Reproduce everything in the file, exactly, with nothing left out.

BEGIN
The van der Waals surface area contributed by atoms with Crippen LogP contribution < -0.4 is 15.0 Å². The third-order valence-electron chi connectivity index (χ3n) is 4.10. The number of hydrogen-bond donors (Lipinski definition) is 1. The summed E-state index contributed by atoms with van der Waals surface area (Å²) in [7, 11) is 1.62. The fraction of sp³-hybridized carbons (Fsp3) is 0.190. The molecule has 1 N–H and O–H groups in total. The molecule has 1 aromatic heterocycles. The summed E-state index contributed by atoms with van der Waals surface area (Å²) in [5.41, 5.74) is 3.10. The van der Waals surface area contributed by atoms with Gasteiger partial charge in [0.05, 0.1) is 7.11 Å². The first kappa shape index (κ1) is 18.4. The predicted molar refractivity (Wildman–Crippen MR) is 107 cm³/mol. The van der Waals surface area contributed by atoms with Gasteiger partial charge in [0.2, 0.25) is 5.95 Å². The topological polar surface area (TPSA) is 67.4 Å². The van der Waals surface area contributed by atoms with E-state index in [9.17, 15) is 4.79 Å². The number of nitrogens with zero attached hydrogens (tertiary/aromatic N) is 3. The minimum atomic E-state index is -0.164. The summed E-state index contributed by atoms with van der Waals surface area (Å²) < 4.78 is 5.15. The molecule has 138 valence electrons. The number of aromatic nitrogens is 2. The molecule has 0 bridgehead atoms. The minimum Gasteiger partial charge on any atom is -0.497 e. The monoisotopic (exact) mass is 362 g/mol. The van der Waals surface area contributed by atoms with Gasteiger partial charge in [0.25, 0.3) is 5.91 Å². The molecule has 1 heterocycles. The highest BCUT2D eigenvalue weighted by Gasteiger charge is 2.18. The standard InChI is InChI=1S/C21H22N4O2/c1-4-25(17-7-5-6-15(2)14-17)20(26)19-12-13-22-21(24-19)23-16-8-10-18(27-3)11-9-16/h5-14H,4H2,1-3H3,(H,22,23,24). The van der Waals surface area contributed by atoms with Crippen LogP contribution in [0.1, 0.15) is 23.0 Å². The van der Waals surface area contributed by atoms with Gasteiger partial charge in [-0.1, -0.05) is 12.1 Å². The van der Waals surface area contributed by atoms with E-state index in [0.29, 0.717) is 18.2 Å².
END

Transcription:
The van der Waals surface area contributed by atoms with Crippen LogP contribution < -0.4 is 15.0 Å². The third-order valence-electron chi connectivity index (χ3n) is 4.10. The number of hydrogen-bond donors (Lipinski definition) is 1. The summed E-state index contributed by atoms with van der Waals surface area (Å²) in [7, 11) is 1.62. The fraction of sp³-hybridized carbons (Fsp3) is 0.190. The molecule has 1 N–H and O–H groups in total. The molecule has 1 aromatic heterocycles. The summed E-state index contributed by atoms with van der Waals surface area (Å²) in [5.41, 5.74) is 3.10. The van der Waals surface area contributed by atoms with Gasteiger partial charge in [0.05, 0.1) is 7.11 Å². The first kappa shape index (κ1) is 18.4. The predicted molar refractivity (Wildman–Crippen MR) is 107 cm³/mol. The van der Waals surface area contributed by atoms with Gasteiger partial charge in [0.2, 0.25) is 5.95 Å². The topological polar surface area (TPSA) is 67.4 Å². The van der Waals surface area contributed by atoms with E-state index in [9.17, 15) is 4.79 Å². The number of nitrogens with zero attached hydrogens (tertiary/aromatic N) is 3. The minimum atomic E-state index is -0.164. The summed E-state index contributed by atoms with van der Waals surface area (Å²) < 4.78 is 5.15. The molecule has 138 valence electrons. The number of aromatic nitrogens is 2. The molecule has 0 bridgehead atoms. The minimum Gasteiger partial charge on any atom is -0.497 e. The monoisotopic (exact) mass is 362 g/mol. The van der Waals surface area contributed by atoms with Gasteiger partial charge in [0.25, 0.3) is 5.91 Å². The molecule has 1 heterocycles. The highest BCUT2D eigenvalue weighted by Gasteiger charge is 2.18. The standard InChI is InChI=1S/C21H22N4O2/c1-4-25(17-7-5-6-15(2)14-17)20(26)19-12-13-22-21(24-19)23-16-8-10-18(27-3)11-9-16/h5-14H,4H2,1-3H3,(H,22,23,24). The van der Waals surface area contributed by atoms with Crippen LogP contribution in [0.1, 0.15) is 23.0 Å². The van der Waals surface area contributed by atoms with Gasteiger partial charge in [-0.1, -0.05) is 12.1 Å². The van der Waals surface area contributed by atoms with E-state index in [0.29, 0.717) is 18.2 Å².